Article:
Do you need a Connecticut Family Visa?
Your success is our success. We want you to have a seamless experience and receive all the support you need during the immigration process. We will always put your family’s needs first.
Why Choose us?
- We have the experience, and we personalize every interaction with our clients
- Processional guidance all throughout
- We are fully invested in protecting your rights as an immigrant
- Consistent status of your case
- All calls, text messages promptly returned
- Virtual access to your lawyer!
Frequently Asked Questions:
Family visas allow immigrants to become permanent residents through a family member who is already a resident or a citizen of the United States. First, a family member files a petition on your behalf, this person is also called a “sponsor”.
Your sponsor has to meet age, relationship, and income requirements. It’s very important that you contact an attorney to check those requirements before applying!
There is no cap or limit on family visas, unlike employment visas which do have a cap! Visas for immediate relatives and those with a close family relation are said to be “Unlimited Family Visas”.
What are these visas?
- Visas for spouses
- Visas for your children who are under 21
There is a preference among family visas, however. Essentially, a visa is granted only to immigrants with a specific family relation to a permanent resident or a US Citizen.
There is a limited number of these visas issued each year.
- First Preference Visas: Visas for unmarried sons and daughters.
- Second Preference Visas: Visas for spouses, unmarried children, and minor children.
- Third Preference Visas: Visas for married sons and daughters.
- Fourth Preference Visas: Visas for siblings and the spouses and minor children of these siblings.
There are certain steps that you must take to start an immigration process. The process itself can be complex and confusing. An experienced lawyer will have the knowledge to complete a family petition seamlessly and correctly the first time. Here are the 4 steps that involve a petition
- FILE THE PETITION
A petition must be filed by your relative. There are a number of forms that you must fill out, but the most important one is the I-130. This application is then sent to USCIS with certain documents that evidence or prove the family relation. This evidence can be proof of citizenship, birth certificates, among others.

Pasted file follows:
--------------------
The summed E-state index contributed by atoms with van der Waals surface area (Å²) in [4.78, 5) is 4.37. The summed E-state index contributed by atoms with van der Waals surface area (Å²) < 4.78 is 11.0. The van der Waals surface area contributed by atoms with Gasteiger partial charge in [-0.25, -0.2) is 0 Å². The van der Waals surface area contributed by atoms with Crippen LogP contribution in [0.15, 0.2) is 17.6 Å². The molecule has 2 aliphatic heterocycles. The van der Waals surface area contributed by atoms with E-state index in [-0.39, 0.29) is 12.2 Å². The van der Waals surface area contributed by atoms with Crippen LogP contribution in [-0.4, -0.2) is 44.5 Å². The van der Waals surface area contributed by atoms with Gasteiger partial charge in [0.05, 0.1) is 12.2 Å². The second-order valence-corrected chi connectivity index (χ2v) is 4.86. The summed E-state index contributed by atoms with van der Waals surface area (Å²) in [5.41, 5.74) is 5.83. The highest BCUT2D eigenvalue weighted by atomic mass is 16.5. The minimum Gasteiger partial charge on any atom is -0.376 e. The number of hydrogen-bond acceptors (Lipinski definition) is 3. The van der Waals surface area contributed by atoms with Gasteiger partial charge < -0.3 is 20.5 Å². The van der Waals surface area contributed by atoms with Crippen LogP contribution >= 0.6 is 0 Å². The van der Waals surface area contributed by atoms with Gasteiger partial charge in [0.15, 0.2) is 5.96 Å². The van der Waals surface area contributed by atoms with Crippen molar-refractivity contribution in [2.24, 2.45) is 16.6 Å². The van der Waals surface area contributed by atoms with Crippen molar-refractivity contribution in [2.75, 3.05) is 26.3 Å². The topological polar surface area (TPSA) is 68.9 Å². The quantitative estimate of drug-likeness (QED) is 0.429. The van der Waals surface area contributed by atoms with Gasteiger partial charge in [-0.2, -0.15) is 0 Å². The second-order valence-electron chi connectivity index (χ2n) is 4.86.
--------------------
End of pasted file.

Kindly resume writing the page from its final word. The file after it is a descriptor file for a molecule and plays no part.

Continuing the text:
- THE DECISION BY USCIS
USCIS will either accept or reject the petition. Once USCIS reviews the petition and supporting documents and determine whether the application is valid. Once USCIS approves it, it will then forward to the National Visa Center to be processed there.
- THE WAITING PERIOD
The relative will have to wait for a visa to be available. Unless you are in the “unlimited” category, you will have to wait for a visa to become available. Because there is an annual cap, the immigrant family member must join the waiting list.
- THE APPLICATION
Once USCIS approves the petition and the visa becomes available, the immigrant family member submits an application for permanent residency.
Family-based immigration at first glance can seem like an easy process. However, the ever-changing and ever-evolving laws can create obstacles along the way and make it more difficult than it needs to be.
Obtaining help from an experienced attorney can help your family avoid mistakes and risk having your petition rejected completely and put you at risk of deportation.
It depends on the circumstances of every family’s case. For example, for an unlimited visa situation, the visa results in a much faster process, because the immigrant family member does not have to wait for a visa to become available. If you are waiting for a Preference visa, however, at least one year to learn when the visa will become available.
Here are some rough averages
- First Preference Visas for unmarried sons and daughters(F-1): 1-5 Years
- Second Preference Visas for Spouses and unmarried children(F-2): 1 year for spouses and minor children, 3 to 4 years for adult children
- Third Preference Visas for married sons and daughters (F-3): 9 years, on average
- Fourth Preference Visas for siblings (F-4): 7 to 10 years, on average